The Age of the Hebrew Bible is difficult to determine. Its books may contain strata and fragments composed in wholly different periods.
Many books are projected into a distant past, written down on the basis of oral traditions and cultural memory that may span centuries, with details revealing little about the age of the account. The history of ideas (e.g., monotheism), institutions (e.g., the monarchy, sacrifice, and festivals), or power struggles (e.g., priestly rivalries and anti-Samaritan polemics) might give useful hints—if it weren’t for the fact that most of these historical realities are supported exclusively by the biblical text itself.
Many scholars argue that we should drop the whole issue and concentrate only on the final form of the text or its reception. Isn’t the life of the Bible independent of its time of composition? Perhaps in many respects it is. But it is also shaped by its history, even as it shapes later history.
Its central narrative relates to tribal, national, and cultural history from end to end. Its history-like narrative is neither a parable nor an atemporal myth. If we could only place it in its historical context, even approximately, we would understand its nuanced meanings better. But this means taking on the challenge of dating the texts. So how do we date biblical texts?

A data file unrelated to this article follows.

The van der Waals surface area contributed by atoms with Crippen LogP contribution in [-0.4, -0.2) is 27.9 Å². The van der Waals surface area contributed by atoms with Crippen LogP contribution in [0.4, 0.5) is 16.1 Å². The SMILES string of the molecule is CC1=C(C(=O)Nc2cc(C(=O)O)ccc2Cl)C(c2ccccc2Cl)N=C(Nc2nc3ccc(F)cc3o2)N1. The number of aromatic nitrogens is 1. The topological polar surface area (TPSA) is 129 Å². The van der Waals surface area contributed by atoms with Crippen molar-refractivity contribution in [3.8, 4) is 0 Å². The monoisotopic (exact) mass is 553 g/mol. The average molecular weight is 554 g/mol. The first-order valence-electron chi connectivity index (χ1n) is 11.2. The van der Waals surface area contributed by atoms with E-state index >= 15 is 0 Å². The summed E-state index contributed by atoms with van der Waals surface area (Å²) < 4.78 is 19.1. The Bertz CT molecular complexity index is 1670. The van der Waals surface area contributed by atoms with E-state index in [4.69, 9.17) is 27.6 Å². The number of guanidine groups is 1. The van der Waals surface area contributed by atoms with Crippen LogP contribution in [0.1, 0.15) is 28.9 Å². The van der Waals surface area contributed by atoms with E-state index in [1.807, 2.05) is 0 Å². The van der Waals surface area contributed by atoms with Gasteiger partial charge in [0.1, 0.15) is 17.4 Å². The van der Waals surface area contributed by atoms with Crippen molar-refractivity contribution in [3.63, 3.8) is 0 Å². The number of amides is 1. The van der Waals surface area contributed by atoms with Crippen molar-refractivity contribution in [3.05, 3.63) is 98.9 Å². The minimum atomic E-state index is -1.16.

In many cases the best evidence—sometimes the only evidence—is language. Language evolves; its sounds, semantics, and syntax change through time. This makes it possible, in theory, to determine a chronology for individual writings. Dating texts by their language is a well-established practice, if not always as precise as one could wish.